Any topic that focuses on changing fortunes over time could adopt this approach, which uses a large bag of sweets to represent a key theme being measured (for example, success, satisfaction or power). A selection of students sit at the front of the class to represent different individuals / themes. The rest of the class decides how many sweets they should have at the start of the period in question. Then a series of events is read out. For each one, a different member of the class is called upon to decide who gained and / or who lost out as a result, and redistribute / take away / provide sweets to the appropriate characters. A log should be kept (e.g. in an Excel spreadsheet) of the sweets held by each person as the simulation proceeds. At the end of the simulation, the sweets should be shared among the group. Students can be asked to spot the most important turning points for different groups and to produce an annotated infographic explaining the most pertinent points.
Rule of Mao – sweets represent ‘satisfaction’: Different people in the class take the role of different groups in China (e.g. woman, child, factory worker etc). All are given the same amount of sweets to start with to represent their satisfaction with the regime (although the teacher may wish to discuss whether this is appropriate). The teacher reads a series of key events relating to Mao’s rule. For each one, a different member of the class is called upon to decide who gained and / or who lost out as a result, and redistribute / take away / provide sweets to the appropriate characters.
Rise of Hitler – sweets represent ‘power’: Sweets represent the power of different groups and individuals at the end of World War One (or, for a narrower focus, from 1929 onwards). The class decides how many sweets are allocated to each factor. Then as each event is considered, the class has to re-allocate sweets as appropriate until ultimately they are all in Hitler’s hands.
Causes of Spanish Civil War – Sweets represent ‘stability’: in the different areas. Timeline of events changes the distribution.
The approach can even be used for a topic which doesn’t lend itself to a ‘timeline-based’ approach:
Consequences of World War One – sweets represent ‘success’: Each person in the role-play represents a different group (e.g. women; children; medicine; technology; workers’ rights). Each one of these people as a homework exercise has to explain why THEY gained, and why somebody else LOST, as a result of World War One. In the lesson, these presentations / debates can take place before the rest of the class, acting as judges, allocate out the sweets. For added sophistication, the presentations could take place in three phases: (a) Short-term effects; (b) Mid-term effects; (c) Long-term effects.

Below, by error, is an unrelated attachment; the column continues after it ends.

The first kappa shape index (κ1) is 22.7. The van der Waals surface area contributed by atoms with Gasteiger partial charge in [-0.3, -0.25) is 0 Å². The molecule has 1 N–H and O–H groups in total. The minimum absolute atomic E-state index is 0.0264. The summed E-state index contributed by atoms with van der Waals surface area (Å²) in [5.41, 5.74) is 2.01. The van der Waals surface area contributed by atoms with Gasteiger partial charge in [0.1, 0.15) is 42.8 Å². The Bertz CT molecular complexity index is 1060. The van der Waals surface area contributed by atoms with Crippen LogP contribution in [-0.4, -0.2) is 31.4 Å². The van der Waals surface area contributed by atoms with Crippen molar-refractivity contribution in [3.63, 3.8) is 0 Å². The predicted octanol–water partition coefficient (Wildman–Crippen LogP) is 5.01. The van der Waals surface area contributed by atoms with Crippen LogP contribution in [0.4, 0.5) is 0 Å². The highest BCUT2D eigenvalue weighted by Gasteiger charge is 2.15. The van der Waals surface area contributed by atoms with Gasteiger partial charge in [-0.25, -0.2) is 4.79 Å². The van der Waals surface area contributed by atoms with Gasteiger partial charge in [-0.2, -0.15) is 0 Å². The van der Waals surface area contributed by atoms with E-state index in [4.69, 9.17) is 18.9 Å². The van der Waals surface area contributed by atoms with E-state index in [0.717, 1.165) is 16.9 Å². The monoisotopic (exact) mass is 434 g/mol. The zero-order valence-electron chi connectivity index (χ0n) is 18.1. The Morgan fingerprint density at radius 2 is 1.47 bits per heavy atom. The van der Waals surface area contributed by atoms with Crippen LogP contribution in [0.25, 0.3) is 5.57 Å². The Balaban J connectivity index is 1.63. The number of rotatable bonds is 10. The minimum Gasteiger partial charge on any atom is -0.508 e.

Case Study: The Rise of Stalin
The following case study comes from my website ActiveHistory and the resources for it can be found here.
Five students take the role of key members of the Politburo at the end of 1922 who could feasibly have taken power after Lenin’s death (Stalin, Trotsky, Bukharin, Kamenev and Zinoviev). Prior to the lesson each one prepares a short speech explaining why they are the best person to lead the Soviet Union. In the lesson, the five candidates sit at the front of the class whilst the rest of the students form the audience. A large bag of sweets is split between the audience members and then the five campaign speeches are delivered as persuasively as possible. When the speeches are over, each member of the audience splits his or her sweets between the candidates in proportions to reflect the respective political strength of each individual, explaining their reasoning to the rest of the class as they do so. Each candidate counts the sweets they have and we record this in a spreadsheet. Then, I outline the first key event that takes place: Lenin’s funeral, and in particular Trotsky’s failure to attend and Stalin instead delivering the funeral oration. We discuss whose reputation will clearly benefit from this, and whose will suffer, after looking more closely at the details behind these developments in the form of primary source readings and video clips. After discussion, one student is nominated to decide who should lose sweets, how many they should lose, and who should gain them. The new numbers are added into the spreadsheet along with an explanation. This process is repeated to cover subsequent key events until Stalin is left in an unassailable position in 1929. The students then convert the spreadsheet into a graph to spot the key turning points, and categorise the key causes for Stalin’s rise to provide the basis of an essay.